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September 2012
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November 2012

Is Your Writing Voice Masked?

Everystockphoto_204443_mYeah, so, that headline is a clever attempt to tie this post into Halloween.  In case my efforts are obtuse, mask=costume=Halloween.  I know, I know, a bit labored. Except that writing voice is an important subject. (Along the same Halloween theme, last week I wrote about Fear and Focus.)

And writing voice is a topic that sometimes causes writers angst.

Because everyone wants a unique voice.  Every writer wants to write in one, and every agent and editor wants to discover one.  After all, there's really nothing new under the sun, as the saying goes, so  the ability to write in a fresh way is truly important.

However, like all desirable things, voice can be elusive.  You put words on the page and they sound blah and dull.  You despair.  You wrestle with the words a bit more and they sound even duller.  You despair some more.  And then slink off for a little nip.  Thus ending your writing session.

Ah, but it doesn't have to be like this.  There are ways to encourage your natural voice to come out.  How, you ask?  Let me tell you how I think it naturally arises, in a two-step process:

1.  Glumping, as in glumping it all on the page, letting the words flow out of you in a mad rush.  This can actually seem counter-intuitive to finding your voice, because let's face it, when you write like this, sometimes what comes out is crap.  But within that dung are jewels to be found, and these jewels continue glimmers of your true voice.  The more you allow yourself to write, just write, the more these tiny glints of voice will shine.

2.  Honing.  After the first draft, wherein you glump, you write another draft and another.  As many as it takes to get the story right.  And then you get to the point where it's time to tinker, when you are looking at every single word and every bit of grammar.  This is where you polish your voice.  A wonderful editor, Chris Reardon says that "writers smother their voice in ineffective writing habits."  Those habits would be things like using a lot of adverbs (I, myself, am the queen of them), writing in passive voice, using cliches, and so on.  Learn what your bad habits are and edit them out. 

As you can see, the process is one of expansion and contraction.  You throw the words on the page and then you go through and edit every single one.  And, most importantly, you remember always that these are two very different processes and keep them separate.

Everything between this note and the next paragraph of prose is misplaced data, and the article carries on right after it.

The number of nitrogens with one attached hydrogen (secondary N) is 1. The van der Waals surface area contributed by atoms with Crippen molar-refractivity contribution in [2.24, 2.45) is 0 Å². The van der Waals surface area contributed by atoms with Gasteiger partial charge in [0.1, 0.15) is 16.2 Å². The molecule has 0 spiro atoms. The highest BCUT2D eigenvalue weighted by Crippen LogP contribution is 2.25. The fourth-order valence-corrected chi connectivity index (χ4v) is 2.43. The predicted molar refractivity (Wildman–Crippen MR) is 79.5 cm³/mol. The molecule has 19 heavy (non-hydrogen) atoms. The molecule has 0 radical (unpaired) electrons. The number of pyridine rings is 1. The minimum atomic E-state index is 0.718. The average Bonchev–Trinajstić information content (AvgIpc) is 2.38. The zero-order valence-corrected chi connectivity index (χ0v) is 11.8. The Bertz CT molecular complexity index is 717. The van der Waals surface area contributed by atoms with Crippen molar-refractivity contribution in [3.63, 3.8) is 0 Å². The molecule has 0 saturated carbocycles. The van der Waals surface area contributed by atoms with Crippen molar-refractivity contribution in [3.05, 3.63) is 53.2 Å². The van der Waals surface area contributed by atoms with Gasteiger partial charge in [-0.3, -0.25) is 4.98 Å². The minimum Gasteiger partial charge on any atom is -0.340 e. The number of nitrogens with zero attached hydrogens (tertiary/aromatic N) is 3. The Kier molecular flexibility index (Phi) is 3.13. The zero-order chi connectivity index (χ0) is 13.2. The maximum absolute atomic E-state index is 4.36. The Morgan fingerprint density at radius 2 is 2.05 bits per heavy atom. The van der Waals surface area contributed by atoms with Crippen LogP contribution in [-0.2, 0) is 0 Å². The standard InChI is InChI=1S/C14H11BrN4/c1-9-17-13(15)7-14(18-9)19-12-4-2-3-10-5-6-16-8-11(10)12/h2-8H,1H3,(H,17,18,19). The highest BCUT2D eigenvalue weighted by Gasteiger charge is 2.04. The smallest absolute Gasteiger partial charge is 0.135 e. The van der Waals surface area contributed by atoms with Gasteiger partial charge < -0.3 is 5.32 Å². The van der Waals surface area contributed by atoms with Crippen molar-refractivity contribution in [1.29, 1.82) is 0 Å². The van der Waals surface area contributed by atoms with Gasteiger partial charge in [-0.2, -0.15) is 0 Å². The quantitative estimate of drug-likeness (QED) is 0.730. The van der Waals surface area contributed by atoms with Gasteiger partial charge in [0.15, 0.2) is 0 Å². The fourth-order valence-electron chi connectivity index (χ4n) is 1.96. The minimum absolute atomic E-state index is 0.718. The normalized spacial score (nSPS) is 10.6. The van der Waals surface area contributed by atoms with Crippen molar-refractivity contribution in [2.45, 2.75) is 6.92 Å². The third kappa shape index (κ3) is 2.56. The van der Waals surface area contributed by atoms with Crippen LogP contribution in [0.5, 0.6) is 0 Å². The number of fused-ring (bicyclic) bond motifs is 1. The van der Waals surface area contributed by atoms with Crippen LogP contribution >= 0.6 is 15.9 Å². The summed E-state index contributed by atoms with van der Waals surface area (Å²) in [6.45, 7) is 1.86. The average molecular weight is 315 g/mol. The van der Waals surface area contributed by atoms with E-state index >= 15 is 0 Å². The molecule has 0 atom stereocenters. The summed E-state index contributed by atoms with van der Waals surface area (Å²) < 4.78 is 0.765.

Et voila, a sparkly, shiny voice will appear.

Do you worry about voice? What do you do to encourage it?

 Photo by clarita.

Fear and Focus

Photoxpress_1687829We don't always think of fear and focus at the same time, but there's very good reason to pair them.

Focus.  It's what we all desire, what gets the writing done.  Because the words don't go on the page without it.

Fear.  It's often what keeps us from focusing.

The kinds of fears we writers and creative types deal with are the insidious ones.  They may very well be so insidious that we don't even recognize them as fears.  Instead, fears can masquerade as a lack of focus. Have you ever told yourself any of the following when it came time to write?

--I don't need to work on the book today

--The kitchen floor needs washing.  I better do it now, instead of writing.

--I need to check my email.

--Writing is too hard, I'll look at Facebook instead

Perhaps some of the following fears are hiding behind this sudden desire to do something, anything, other than write:

--Not knowing what to write

--Not knowing how to write

--Going deep

--Not being good enough

--Being too good

--Putting yourself and your words out in the world.

Interestingly, dealing with issues of focus takes immediate care of many, if not all, of these fears.  Why? Because choosing to focus is choosing to be in the moment.  Choosing fear is opting to be mired in the past or worry about the future.  You can't do either when you firmly in the present.

So herewith, some strategies for both fear and focus.

1.  Remember that you are enough and have enough for what you need in this present moment.  You have all the tools you need to write or create.

2.  Have a curiosity about life instead of assuming an air of knowing everything.  Be present to the amazement of life.

3.  Move before you feel ready.  Send that story out even though you know it's not perfect, commit to writing a novel even though you don't know how.  Such leaps keep our creative selves alive and are one antidote to fear.

4. Stand for yourself.  Take responsibility for yourself and your work.  You committed to writing, now do it.  For some weird reason this always helps me with my fears.

5.  Meditate.  Everyone recommends it for a reason.  It really does help.